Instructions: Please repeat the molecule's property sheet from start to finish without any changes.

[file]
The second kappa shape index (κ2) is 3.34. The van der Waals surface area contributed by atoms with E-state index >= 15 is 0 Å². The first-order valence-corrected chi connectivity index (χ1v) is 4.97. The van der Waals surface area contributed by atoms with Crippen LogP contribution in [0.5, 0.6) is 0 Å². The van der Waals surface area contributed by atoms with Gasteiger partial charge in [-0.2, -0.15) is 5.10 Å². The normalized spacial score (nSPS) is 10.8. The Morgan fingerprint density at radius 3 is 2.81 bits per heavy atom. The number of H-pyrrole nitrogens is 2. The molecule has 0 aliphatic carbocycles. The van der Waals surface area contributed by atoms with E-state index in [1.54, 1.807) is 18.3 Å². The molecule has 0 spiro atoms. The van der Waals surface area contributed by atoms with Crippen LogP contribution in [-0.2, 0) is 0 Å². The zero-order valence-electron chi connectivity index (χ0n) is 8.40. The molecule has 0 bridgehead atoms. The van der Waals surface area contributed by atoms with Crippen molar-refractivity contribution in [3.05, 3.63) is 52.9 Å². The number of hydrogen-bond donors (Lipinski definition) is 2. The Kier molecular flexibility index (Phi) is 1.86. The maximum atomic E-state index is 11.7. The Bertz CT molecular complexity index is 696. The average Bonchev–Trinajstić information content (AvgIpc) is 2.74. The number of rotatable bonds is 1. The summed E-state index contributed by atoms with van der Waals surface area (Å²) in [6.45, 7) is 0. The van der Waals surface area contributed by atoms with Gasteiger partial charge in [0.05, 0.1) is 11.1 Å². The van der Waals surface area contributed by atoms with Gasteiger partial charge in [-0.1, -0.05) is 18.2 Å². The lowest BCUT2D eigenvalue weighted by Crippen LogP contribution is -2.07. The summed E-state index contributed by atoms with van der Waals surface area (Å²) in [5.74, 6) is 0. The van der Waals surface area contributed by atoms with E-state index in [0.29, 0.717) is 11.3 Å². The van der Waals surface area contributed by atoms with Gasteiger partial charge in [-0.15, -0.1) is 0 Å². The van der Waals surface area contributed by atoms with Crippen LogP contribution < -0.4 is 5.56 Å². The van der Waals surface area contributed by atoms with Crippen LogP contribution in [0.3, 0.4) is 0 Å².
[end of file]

The second kappa shape index (κ2) is 3.34. The van der Waals surface area contributed by atoms with E-state index >= 15 is 0 Å². The first-order valence-corrected chi connectivity index (χ1v) is 4.97. The van der Waals surface area contributed by atoms with Crippen LogP contribution in [0.5, 0.6) is 0 Å². The van der Waals surface area contributed by atoms with Gasteiger partial charge in [-0.2, -0.15) is 5.10 Å². The normalized spacial score (nSPS) is 10.8. The Morgan fingerprint density at radius 3 is 2.81 bits per heavy atom. The number of H-pyrrole nitrogens is 2. The molecule has 0 aliphatic carbocycles. The van der Waals surface area contributed by atoms with E-state index in [1.54, 1.807) is 18.3 Å². The molecule has 0 spiro atoms. The van der Waals surface area contributed by atoms with Crippen LogP contribution in [-0.2, 0) is 0 Å². The zero-order valence-electron chi connectivity index (χ0n) is 8.40. The molecule has 0 bridgehead atoms. The van der Waals surface area contributed by atoms with Crippen molar-refractivity contribution in [3.05, 3.63) is 52.9 Å². The number of hydrogen-bond donors (Lipinski definition) is 2. The Kier molecular flexibility index (Phi) is 1.86. The maximum atomic E-state index is 11.7. The Bertz CT molecular complexity index is 696. The average Bonchev–Trinajstić information content (AvgIpc) is 2.74. The number of rotatable bonds is 1. The summed E-state index contributed by atoms with van der Waals surface area (Å²) in [6.45, 7) is 0. The van der Waals surface area contributed by atoms with Gasteiger partial charge in [0.05, 0.1) is 11.1 Å². The van der Waals surface area contributed by atoms with Gasteiger partial charge in [-0.1, -0.05) is 18.2 Å². The lowest BCUT2D eigenvalue weighted by Crippen LogP contribution is -2.07. The summed E-state index contributed by atoms with van der Waals surface area (Å²) in [5.74, 6) is 0. The van der Waals surface area contributed by atoms with E-state index in [0.29, 0.717) is 11.3 Å². The van der Waals surface area contributed by atoms with Gasteiger partial charge in [-0.15, -0.1) is 0 Å². The van der Waals surface area contributed by atoms with Crippen LogP contribution < -0.4 is 5.56 Å². The van der Waals surface area contributed by atoms with Crippen LogP contribution in [0.3, 0.4) is 0 Å².